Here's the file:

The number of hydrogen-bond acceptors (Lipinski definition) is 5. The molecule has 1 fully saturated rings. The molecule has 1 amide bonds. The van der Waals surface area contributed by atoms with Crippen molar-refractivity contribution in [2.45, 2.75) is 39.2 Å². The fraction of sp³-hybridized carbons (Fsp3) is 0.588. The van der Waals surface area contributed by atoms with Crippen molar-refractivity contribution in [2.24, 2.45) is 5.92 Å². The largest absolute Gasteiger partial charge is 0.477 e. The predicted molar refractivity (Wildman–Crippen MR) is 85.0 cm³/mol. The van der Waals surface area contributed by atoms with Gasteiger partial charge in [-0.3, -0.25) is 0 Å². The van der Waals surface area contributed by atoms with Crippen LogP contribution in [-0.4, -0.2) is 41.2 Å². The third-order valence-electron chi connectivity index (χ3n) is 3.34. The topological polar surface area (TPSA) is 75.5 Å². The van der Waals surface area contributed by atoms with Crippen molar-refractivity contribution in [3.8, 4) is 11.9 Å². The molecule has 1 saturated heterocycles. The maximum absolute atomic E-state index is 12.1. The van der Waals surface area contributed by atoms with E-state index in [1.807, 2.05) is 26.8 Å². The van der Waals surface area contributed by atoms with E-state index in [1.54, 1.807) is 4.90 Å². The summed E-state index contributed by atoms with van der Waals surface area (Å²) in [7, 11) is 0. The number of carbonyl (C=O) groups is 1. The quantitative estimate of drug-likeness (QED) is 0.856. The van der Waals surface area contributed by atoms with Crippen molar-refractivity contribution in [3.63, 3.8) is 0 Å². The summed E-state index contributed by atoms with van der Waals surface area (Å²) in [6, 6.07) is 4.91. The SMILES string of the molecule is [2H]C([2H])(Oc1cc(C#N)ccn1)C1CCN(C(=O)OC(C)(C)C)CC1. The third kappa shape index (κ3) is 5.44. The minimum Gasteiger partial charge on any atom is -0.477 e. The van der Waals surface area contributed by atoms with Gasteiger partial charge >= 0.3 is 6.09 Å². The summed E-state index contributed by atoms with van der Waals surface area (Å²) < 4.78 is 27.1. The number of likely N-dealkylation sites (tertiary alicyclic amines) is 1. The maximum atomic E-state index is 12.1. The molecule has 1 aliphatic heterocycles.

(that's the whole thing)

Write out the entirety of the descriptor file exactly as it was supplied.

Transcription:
The number of hydrogen-bond acceptors (Lipinski definition) is 5. The molecule has 1 fully saturated rings. The molecule has 1 amide bonds. The van der Waals surface area contributed by atoms with Crippen molar-refractivity contribution in [2.45, 2.75) is 39.2 Å². The fraction of sp³-hybridized carbons (Fsp3) is 0.588. The van der Waals surface area contributed by atoms with Crippen molar-refractivity contribution in [2.24, 2.45) is 5.92 Å². The largest absolute Gasteiger partial charge is 0.477 e. The predicted molar refractivity (Wildman–Crippen MR) is 85.0 cm³/mol. The van der Waals surface area contributed by atoms with Gasteiger partial charge in [-0.3, -0.25) is 0 Å². The van der Waals surface area contributed by atoms with Crippen LogP contribution in [-0.4, -0.2) is 41.2 Å². The third-order valence-electron chi connectivity index (χ3n) is 3.34. The topological polar surface area (TPSA) is 75.5 Å². The van der Waals surface area contributed by atoms with Crippen molar-refractivity contribution in [3.8, 4) is 11.9 Å². The molecule has 1 saturated heterocycles. The maximum absolute atomic E-state index is 12.1. The van der Waals surface area contributed by atoms with E-state index in [1.807, 2.05) is 26.8 Å². The van der Waals surface area contributed by atoms with E-state index in [1.54, 1.807) is 4.90 Å². The summed E-state index contributed by atoms with van der Waals surface area (Å²) in [7, 11) is 0. The number of carbonyl (C=O) groups is 1. The quantitative estimate of drug-likeness (QED) is 0.856. The van der Waals surface area contributed by atoms with Crippen molar-refractivity contribution in [3.63, 3.8) is 0 Å². The summed E-state index contributed by atoms with van der Waals surface area (Å²) in [6, 6.07) is 4.91. The SMILES string of the molecule is [2H]C([2H])(Oc1cc(C#N)ccn1)C1CCN(C(=O)OC(C)(C)C)CC1. The third kappa shape index (κ3) is 5.44. The minimum Gasteiger partial charge on any atom is -0.477 e. The van der Waals surface area contributed by atoms with Gasteiger partial charge >= 0.3 is 6.09 Å². The summed E-state index contributed by atoms with van der Waals surface area (Å²) < 4.78 is 27.1. The number of likely N-dealkylation sites (tertiary alicyclic amines) is 1. The maximum atomic E-state index is 12.1. The molecule has 1 aliphatic heterocycles.